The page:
Ballots with only English challenged
By Jim Dooley
Advertiser Staff Writer
Two voters whose native language is not English yesterday filed a federal lawsuit challenging the legality of next month's special congressional election.
The suit claims that the state's preparations for next month's mail-in election violate laws protecting voters who have limited proficiency in the English language.
The suit was filed by attorney Eric Seitz on behalf of two registered voters, De Guang Chen and Yong Tang Xie, "who speak Chinese and have limited proficiencies with the English language," the lawsuit states.
The suit alleges that the mail-in ballots to be sent to registered voters by the state Office of Elections will be only in English and that voters will separately receive "abbreviated" multilingual instructional materials.
"Facsimile ballots" which can be requested from the state also will be only in English, as will the instructions on how to fax the completed ballots to the Office of Elections, the suit alleges.
Absentee ballots in Chinese, Japanese and Ilocano will be available to voters, but instructions on how to obtain them are written only in English, according to the suit.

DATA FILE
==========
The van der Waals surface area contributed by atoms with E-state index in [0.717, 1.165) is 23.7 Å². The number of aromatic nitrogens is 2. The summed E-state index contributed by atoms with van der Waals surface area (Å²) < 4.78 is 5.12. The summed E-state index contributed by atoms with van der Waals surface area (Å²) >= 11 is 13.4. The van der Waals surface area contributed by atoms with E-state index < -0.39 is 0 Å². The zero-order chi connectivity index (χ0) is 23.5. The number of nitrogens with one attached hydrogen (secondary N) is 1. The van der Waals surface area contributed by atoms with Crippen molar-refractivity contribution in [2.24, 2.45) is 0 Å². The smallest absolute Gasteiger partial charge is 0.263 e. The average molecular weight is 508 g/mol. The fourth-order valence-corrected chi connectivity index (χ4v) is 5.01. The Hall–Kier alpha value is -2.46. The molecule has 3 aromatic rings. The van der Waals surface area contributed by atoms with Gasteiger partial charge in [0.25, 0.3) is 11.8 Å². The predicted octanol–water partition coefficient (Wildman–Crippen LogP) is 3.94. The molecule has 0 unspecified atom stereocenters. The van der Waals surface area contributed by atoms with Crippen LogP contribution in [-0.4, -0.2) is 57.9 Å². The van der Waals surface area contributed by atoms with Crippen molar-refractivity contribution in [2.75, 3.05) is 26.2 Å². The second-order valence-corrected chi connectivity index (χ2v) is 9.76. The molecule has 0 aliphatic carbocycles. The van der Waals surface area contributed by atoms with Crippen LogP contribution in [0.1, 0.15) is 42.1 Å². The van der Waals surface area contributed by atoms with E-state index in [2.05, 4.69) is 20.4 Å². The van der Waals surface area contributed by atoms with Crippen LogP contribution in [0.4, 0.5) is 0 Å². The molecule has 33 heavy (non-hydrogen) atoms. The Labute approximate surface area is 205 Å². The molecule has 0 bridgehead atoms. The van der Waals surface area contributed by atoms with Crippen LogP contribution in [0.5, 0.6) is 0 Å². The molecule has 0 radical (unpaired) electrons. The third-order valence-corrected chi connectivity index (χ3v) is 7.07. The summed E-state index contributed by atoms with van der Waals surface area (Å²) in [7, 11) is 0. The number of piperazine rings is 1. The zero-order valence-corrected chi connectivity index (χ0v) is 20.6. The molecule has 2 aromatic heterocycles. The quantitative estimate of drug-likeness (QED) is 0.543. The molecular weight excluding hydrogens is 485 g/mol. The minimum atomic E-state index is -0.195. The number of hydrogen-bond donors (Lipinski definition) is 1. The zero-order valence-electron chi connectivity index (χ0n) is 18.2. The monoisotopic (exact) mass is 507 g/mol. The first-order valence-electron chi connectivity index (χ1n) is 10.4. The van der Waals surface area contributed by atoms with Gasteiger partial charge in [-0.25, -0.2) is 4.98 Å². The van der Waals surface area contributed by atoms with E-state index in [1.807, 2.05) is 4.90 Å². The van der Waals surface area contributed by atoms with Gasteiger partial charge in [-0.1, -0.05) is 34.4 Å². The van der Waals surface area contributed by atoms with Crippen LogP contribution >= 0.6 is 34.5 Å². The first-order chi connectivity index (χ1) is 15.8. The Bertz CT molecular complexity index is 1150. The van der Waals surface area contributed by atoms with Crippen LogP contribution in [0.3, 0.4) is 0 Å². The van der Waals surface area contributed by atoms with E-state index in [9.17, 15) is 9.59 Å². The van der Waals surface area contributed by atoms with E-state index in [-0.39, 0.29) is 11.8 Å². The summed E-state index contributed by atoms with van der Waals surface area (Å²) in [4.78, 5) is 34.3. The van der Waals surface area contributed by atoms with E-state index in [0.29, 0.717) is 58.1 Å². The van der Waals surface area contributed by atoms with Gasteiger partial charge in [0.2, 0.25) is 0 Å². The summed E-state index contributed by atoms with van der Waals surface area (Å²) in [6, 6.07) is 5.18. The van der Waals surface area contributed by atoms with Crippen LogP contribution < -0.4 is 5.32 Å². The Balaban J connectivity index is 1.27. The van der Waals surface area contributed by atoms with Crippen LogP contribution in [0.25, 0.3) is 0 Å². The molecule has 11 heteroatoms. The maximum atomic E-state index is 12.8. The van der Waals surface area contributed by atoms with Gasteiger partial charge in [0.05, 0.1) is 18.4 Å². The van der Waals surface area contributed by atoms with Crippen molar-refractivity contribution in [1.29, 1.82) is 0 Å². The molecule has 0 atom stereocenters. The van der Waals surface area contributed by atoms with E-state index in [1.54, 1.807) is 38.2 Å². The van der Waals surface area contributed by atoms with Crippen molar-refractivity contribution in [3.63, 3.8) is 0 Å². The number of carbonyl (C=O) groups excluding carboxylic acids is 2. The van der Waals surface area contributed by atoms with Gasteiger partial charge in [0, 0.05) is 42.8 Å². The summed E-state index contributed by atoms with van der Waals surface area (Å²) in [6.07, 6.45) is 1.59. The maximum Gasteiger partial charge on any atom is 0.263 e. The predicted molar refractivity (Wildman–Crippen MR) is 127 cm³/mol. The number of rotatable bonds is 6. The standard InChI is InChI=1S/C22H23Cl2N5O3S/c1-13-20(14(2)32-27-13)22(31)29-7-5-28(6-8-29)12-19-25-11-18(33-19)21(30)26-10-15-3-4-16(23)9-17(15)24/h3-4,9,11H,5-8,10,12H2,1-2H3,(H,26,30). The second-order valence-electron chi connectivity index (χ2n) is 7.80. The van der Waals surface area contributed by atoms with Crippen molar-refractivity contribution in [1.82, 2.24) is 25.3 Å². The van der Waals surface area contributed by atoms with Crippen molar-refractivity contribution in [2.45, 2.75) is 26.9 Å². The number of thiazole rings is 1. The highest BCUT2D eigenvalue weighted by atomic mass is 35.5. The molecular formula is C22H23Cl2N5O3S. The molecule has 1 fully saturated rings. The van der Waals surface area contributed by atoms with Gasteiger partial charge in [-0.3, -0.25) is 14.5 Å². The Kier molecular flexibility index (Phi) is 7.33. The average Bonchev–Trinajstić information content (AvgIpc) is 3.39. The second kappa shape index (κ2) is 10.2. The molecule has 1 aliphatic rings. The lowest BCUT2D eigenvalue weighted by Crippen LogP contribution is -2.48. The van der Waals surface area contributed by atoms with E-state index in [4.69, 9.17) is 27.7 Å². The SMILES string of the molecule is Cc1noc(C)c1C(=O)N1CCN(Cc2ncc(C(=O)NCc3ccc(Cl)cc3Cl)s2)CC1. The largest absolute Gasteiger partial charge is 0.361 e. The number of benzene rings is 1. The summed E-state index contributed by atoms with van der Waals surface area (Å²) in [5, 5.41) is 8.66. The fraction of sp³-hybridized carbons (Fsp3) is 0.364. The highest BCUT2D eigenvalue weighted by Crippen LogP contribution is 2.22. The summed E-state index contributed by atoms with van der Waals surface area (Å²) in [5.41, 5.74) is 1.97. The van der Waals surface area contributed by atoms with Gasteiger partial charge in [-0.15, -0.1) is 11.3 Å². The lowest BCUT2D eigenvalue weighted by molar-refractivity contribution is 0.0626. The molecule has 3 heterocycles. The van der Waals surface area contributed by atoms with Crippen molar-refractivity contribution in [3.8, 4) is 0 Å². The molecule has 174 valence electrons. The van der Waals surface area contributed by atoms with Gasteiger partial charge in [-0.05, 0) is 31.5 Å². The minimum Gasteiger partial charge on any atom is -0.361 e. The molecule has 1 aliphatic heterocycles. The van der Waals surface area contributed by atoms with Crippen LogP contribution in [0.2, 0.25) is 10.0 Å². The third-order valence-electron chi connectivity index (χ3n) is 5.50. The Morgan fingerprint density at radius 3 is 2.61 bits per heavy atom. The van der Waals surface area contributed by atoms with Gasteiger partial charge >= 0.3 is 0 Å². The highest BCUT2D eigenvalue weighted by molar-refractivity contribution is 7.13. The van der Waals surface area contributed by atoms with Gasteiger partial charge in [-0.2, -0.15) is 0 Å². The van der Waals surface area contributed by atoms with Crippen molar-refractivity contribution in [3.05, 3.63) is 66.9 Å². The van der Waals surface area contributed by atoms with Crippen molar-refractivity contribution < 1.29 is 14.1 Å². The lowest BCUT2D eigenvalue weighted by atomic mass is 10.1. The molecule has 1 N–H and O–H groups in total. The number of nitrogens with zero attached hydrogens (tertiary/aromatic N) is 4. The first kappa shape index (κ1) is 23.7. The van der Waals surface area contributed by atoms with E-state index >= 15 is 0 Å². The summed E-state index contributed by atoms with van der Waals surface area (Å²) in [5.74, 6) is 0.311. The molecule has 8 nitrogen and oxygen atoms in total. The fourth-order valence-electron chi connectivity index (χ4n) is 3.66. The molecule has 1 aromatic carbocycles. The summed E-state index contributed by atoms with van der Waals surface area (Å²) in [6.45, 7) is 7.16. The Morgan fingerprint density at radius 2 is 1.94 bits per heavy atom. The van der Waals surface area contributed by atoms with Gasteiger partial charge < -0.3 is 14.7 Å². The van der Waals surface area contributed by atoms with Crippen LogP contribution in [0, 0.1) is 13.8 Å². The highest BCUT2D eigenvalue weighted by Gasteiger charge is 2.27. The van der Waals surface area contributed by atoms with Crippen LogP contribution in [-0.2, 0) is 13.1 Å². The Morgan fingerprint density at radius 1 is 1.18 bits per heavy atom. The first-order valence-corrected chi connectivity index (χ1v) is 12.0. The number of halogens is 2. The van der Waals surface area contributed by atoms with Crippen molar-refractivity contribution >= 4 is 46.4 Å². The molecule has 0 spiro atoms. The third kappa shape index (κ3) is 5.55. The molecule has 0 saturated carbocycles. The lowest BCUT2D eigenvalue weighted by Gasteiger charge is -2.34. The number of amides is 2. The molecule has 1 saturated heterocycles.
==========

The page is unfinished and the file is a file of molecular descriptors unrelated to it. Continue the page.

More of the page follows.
The state Attorney General's Office issued a statement last night that "the Office of Elections believes it is in compliance with federal law with respect to limited English proficiency voters, and that the lawsuit lacks merit."
The elections office is taking steps to help speakers of Japanese, Chinese and Ilocano who have limited English proficiency, the statement said.
Steps include placing ads on foreign-language radio stations, using those languages on voter registration forms, encouraging people to call the Aloha United Way 211 hotline (whose operators will be prepared to offer help in this area) and offering help at the walk-in voting site at Honolulu Hale.
Seitz cited census data that show that 5 percent of eligible voters in Honolulu and Maui counties are members of "single language minority groups" who "do not speak or understand English well enough to participate in the election process."
The state is required by federal law to provide bilingual ballots in Honolulu County in the Chinese, Japanese and Ilocano languages and in Ilocano in Maui County, the suit alleged.
The lawsuit seeks an injunction requiring the state to remedy the alleged deficiencies in its special election plans.
The election is to fill the U.S. 1st Congressional District vacancy created when Rep. Neil Abercrombie resigned to run for governor.
Mail-in voting is scheduled to begin May 10 and to be completed May 22.